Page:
Caribbeans In Europe: Jason Roberts

An in depth look at one of the Caribbean’s most successful Europe-based footballers, Jason Roberts. Dan Rawley writes…


Jason Roberts. (pic credit: Get Reading)

Despite only racking up 10 caps for Grenada at international level, Reading forward Jason Roberts has become one of the Caribbean’s most successful Europe-based footballers in a 17-year career spent solely in England.

Born in London in January 1978 to a Grenadian father and a French Guianese mother, Roberts’ eventual success in football will have come as little surprise to his family –  Jason has three uncles who all played at international level: Cyrille Regis won 5 caps for England, David Regis earned 25 for the USA, and Otis Roberts represented Grenada on two occasions, while yet another uncle, John Regis, won silver at the 1988 Seoul Olympics as a sprinter.

However, Jason’s path to footballing stardom was not as straightforward as some may imagine. Despite trials with the academies of London clubs Chelsea, Tottenham and Watford, at the age of 16 – when many other future stars were comfortably bedded in with big-name teams – Roberts was working as an export clerk and considering quitting football altogether.

Thankfully for Roberts, and the forward’s future clubs, uncle Cyrille eventually arranged a trial at Isthmian League side Hayes FC in 1995. Jason may well have finally taken his first steps towards the Football League by earning the contract that came as a result of his trial, but the terms were certainly not glamourous  – Roberts was paid just £15 per week, a wage comparable to that of 1930s footballers.

Making his debut at the tender age of 17, in a league more physical than divisions higher up the footballing pyramid, Roberts showed remarkable talent and maturity to net 16 times in 50 league appearances. Five goals in Hayes’ opening three games of the 1997-98 season led, unsurprisingly, to Midlands giants Wolverhampton Wanderers, then of the second division, offering £250,000 – a then-record fee for a non-league player.

Still a teenager with no previous Football League experience, Roberts predictably found himself farmed out on loan to Southern sides Torquay United and Bristol City soon after joining Wolves. Arriving at Plainmoor in December 1997, Roberts transformed Torquay from fourth division cannon-fodder to promotion candidates, scoring 6 times in 14 games and forming a great partnership with fellow Caribbean forward Rodney Jack as the club embarked on an 8-game winning streak.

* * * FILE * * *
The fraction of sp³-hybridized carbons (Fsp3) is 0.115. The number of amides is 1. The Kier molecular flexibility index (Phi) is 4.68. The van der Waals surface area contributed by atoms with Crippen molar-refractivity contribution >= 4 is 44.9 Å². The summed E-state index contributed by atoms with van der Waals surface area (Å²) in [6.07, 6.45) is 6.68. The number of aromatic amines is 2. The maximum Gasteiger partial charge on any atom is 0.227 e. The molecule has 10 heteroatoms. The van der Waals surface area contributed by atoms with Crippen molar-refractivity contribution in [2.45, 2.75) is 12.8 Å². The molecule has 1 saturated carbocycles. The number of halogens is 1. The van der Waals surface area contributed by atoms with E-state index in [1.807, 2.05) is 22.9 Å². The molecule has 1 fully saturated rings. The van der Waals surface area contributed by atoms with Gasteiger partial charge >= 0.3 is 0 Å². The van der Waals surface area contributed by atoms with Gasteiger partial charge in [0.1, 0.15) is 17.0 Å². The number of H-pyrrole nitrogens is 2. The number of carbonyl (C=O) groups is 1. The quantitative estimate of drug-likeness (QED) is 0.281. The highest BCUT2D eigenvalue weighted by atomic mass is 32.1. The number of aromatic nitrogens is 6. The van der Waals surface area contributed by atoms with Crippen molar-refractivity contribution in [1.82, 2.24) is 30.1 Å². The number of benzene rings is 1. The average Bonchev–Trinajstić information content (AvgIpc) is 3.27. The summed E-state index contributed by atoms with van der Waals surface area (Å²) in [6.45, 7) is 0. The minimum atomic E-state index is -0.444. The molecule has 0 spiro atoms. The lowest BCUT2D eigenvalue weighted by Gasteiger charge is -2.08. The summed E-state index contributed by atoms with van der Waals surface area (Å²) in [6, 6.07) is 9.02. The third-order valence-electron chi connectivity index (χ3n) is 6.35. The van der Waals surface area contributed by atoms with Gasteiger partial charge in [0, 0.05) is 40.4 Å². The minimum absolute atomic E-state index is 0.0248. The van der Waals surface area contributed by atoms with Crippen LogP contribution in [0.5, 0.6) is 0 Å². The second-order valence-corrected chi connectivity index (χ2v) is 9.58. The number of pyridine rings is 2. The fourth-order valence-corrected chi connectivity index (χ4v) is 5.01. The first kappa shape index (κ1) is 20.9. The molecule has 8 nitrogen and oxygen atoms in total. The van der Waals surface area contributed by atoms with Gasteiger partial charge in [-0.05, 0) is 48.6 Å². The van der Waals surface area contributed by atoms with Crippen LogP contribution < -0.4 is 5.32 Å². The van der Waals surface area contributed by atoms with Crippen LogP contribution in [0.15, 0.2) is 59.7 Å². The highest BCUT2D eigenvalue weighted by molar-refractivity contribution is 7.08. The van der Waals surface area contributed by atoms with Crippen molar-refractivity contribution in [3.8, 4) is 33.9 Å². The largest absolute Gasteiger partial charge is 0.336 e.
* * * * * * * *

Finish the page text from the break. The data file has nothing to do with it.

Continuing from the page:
Ultimately, the end of Roberts’ loan spell ended United’s chance of automatic promotion, and the side had to settle for the play-offs, eventually losing in the final to Colchester in what would prove to be Jack’s final game for the club. Roberts, meanwhile, scored once in his three games at Rovers, but it was the Robins’ city rivals Bristol Rovers who stumped up £250,000 for the frontman’s services.

Typically, Roberts didn’t disappoint, reaching 16 and 22 goals respectively in his two seasons at Rovers. Unsurprisingly, his prolific strike rate in the lower leagues had caught the attention of bigger clubs, and following Rovers’ failure to win promotion in 2000, Roberts handed in a transfer request. If he was looking to move, it worked – West Bromwich Albion, then of the Championship, paid a club record £2 million (since eclipsed) to bring Roberts to The Hawthorns.

Settling into the higher division like a duck to water, Roberts netted 15 times in his first season to fire the Baggies to the play-offs, leaving the club three games away from reaching the Premier League. Though Albion were beaten by Bolton in the semi-finals, the club secured promotion the following season, finishing second only to Manchester City. Cruelly, Roberts was injured for much of the campaign, and it would be the beginning of the end of his Albion career.

Just three goals in 31 games in his first Premier League season caused West Brom to loan Roberts to fellow top-flight side Portsmouth in 2003-04. Unfortunately, one goal in ten appearances at Fratton Park seemed to suggest the Premier League was one step to high, and in January 2004, Roberts moved to Wigan Athletic of the second division.